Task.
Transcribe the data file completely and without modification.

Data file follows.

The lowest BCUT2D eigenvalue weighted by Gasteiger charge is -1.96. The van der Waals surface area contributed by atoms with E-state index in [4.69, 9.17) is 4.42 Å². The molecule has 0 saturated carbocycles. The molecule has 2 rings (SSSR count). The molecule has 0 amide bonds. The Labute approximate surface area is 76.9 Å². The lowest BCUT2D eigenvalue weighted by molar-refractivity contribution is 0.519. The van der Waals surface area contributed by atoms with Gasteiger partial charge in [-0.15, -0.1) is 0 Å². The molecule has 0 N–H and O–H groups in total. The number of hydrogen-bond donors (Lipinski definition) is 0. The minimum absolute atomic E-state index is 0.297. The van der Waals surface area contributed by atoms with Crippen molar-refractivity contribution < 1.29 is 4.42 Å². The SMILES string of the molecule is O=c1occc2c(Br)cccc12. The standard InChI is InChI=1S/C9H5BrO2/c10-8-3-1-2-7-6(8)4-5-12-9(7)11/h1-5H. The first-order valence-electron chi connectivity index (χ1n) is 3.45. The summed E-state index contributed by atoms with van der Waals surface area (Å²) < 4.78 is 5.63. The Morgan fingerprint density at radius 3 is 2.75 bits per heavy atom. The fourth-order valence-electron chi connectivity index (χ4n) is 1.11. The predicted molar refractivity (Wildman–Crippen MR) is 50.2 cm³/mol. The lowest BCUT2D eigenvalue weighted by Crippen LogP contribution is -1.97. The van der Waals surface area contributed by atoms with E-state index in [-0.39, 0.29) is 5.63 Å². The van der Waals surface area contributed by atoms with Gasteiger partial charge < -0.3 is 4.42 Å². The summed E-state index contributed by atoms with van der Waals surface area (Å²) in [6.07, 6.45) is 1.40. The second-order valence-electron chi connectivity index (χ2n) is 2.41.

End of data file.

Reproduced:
The lowest BCUT2D eigenvalue weighted by Gasteiger charge is -1.96. The van der Waals surface area contributed by atoms with E-state index in [4.69, 9.17) is 4.42 Å². The molecule has 0 saturated carbocycles. The molecule has 2 rings (SSSR count). The molecule has 0 amide bonds. The Labute approximate surface area is 76.9 Å². The lowest BCUT2D eigenvalue weighted by molar-refractivity contribution is 0.519. The van der Waals surface area contributed by atoms with Gasteiger partial charge in [-0.15, -0.1) is 0 Å². The molecule has 0 N–H and O–H groups in total. The number of hydrogen-bond donors (Lipinski definition) is 0. The minimum absolute atomic E-state index is 0.297. The van der Waals surface area contributed by atoms with Crippen molar-refractivity contribution < 1.29 is 4.42 Å². The SMILES string of the molecule is O=c1occc2c(Br)cccc12. The standard InChI is InChI=1S/C9H5BrO2/c10-8-3-1-2-7-6(8)4-5-12-9(7)11/h1-5H. The first-order valence-electron chi connectivity index (χ1n) is 3.45. The summed E-state index contributed by atoms with van der Waals surface area (Å²) < 4.78 is 5.63. The Morgan fingerprint density at radius 3 is 2.75 bits per heavy atom. The fourth-order valence-electron chi connectivity index (χ4n) is 1.11. The predicted molar refractivity (Wildman–Crippen MR) is 50.2 cm³/mol. The lowest BCUT2D eigenvalue weighted by Crippen LogP contribution is -1.97. The van der Waals surface area contributed by atoms with E-state index in [-0.39, 0.29) is 5.63 Å². The van der Waals surface area contributed by atoms with Gasteiger partial charge < -0.3 is 4.42 Å². The summed E-state index contributed by atoms with van der Waals surface area (Å²) in [6.07, 6.45) is 1.40. The second-order valence-electron chi connectivity index (χ2n) is 2.41.